By Josh Ouellette
Oh, Jurgen. Sometimes the moves you make with the national team baffle us all. Just like you did with a few inclusions and exclusions on the initial 40-man roster for the upcoming Copa America Centenario.
Still no Benny Feilhaber or Brek Shea, the ever uber-talented yet so far inconsistent Ventura Alvarado is back, and out of nowhere you remember Eric Lichaj is an American?
I really can’t be mad. Because at the end of the day you have helped the U.S. Men’s National Team grab more dual nationals than it knows what to do with, and why shouldn’t the children of our overseas service men and women play for the stars and stripes?
I love John Brooks, Aron Johannsson, Mix Diskerud, Jermaine Jones, Fabian Johnson, Danny Williams, and Timmy Chandler. And don’t they all sound so American anyways?
I really can’t wait for everyone commenting “why soccer?” about this column to be screaming for younger dual-nationals like Alfredo Morales, Julian Green, Christian Pulisic (even though he was born in America and never really wavered… Croatia wanted him bad), and Jerome Kiesewetter when World Cup fever strikes and they are in their prime and turning heads in six years at the 2022 World Cup in Qatar (or America when the sheer amount of labor, housing, religious, and even temperature disputes cause FIFA to say “enough” and move the World Cup to the only ready-to-host location).
And the most important thing Jurgen Klinsmann has done for the USMNT is cap-tie these younglings of the future. Case in point: Emerson Hyndman was born in Dallas, Texas, but the Fulham (Clint Dempsey’s former team) starlet also holds a Portuguese passport and thanks to Klinsmann he’s cap-tied to play in an American jersey. And not that Hyndman wanted anything but to don the red, white, and blue, but at the same time, one never knows what might happen at the international level. Same goes for the likes of the aforementioned Green, Morales, and Johannsson, all of whom are going to be a crucial part of the U.S. attack in the coming years, and some of whom were on a see-saw with their nationality decisions.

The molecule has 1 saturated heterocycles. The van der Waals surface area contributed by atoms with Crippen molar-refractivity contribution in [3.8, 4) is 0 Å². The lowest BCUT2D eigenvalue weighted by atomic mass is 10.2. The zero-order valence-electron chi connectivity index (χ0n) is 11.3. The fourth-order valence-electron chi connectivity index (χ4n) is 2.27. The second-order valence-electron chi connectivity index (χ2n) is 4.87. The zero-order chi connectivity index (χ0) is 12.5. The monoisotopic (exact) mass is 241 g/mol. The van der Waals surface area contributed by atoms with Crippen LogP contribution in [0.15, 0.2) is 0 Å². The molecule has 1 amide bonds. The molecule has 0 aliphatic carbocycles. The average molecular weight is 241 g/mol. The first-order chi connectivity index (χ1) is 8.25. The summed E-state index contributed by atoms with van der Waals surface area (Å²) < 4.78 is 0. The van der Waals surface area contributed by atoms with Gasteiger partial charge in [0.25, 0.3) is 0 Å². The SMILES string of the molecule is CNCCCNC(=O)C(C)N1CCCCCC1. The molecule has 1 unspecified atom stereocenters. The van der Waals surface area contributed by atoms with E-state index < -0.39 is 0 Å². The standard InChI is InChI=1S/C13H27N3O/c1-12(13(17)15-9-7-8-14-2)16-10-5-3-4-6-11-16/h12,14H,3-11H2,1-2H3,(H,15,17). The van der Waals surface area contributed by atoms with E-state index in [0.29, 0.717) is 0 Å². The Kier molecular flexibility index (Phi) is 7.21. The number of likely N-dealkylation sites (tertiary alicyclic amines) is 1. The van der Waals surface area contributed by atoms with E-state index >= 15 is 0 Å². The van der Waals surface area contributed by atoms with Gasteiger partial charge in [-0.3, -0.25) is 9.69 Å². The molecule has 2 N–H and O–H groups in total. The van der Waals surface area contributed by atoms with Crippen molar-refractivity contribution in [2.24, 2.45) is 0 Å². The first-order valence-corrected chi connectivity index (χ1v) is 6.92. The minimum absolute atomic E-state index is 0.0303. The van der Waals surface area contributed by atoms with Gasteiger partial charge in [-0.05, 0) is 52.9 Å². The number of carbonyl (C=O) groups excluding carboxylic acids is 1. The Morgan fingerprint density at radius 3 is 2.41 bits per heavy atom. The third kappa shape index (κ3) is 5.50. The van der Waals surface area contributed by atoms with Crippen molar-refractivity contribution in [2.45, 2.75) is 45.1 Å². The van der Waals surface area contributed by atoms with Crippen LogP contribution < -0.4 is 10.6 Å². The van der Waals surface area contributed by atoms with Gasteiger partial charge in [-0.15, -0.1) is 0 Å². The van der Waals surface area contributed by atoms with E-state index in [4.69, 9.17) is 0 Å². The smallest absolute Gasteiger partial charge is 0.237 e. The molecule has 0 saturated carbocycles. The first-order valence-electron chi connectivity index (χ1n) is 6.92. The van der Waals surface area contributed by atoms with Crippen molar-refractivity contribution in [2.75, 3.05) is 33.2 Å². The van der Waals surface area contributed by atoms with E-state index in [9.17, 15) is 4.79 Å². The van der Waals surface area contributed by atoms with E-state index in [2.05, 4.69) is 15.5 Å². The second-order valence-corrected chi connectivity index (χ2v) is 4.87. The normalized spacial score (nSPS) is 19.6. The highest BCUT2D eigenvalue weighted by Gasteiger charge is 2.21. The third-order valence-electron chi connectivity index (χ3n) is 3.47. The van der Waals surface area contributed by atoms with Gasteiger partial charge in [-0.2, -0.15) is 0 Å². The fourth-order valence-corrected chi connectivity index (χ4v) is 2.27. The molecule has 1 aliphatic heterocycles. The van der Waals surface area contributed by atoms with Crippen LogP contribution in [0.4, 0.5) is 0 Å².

Klinsmann has done a lot to improve and progress the beautiful game in America. While he may not love his star players choosing the MLS and leave possible opportunities to play in bigger European leagues on the table, and he and its commissioner Don Garber may not exactly be buddies, Klinsmann has proven that if American players are successful in the MLS he’s willing to give them a shot.
Unless your name happens to be Feilhaber or Shea, both of whom should at least be on the Copa America 40-man roster, but I digress.
A few days ago he proved this with his inclusion of Columbus Crew SC star winger Ethan Finlay, rising FC Dallas fullback Kellyn Acosta, and D.C. United defender Steve Birnbaum in the 40-man roster, just to highlight a few.
Sure, Klinsmann lined up a move for the highly regarded youngster Jordan Morris to play at the top level in Germany for his former club after winning the NCAA title for Stanford, but he also didn’t force Morris to play in a top league to secure a national team spot like other international managers do, and was happy for him when he chose to sign with his hometown Seattle Sounders FC.
But his penchant to continually include MLS stars like Matt Besler, Graham Zusi, Chris Wondolowski, Nick Rimando, Kyle Beckerman, and Brad Evans in his side proves he isn’t a league-ist.
While Klinsmann’s job future may lie in the hands of what happens at the Copa America in June because of the recent trend of poor results for the USMNT… I don’t think it can be ignored that he has placed U.S. Soccer in a much better situation than Bob Bradley did before him.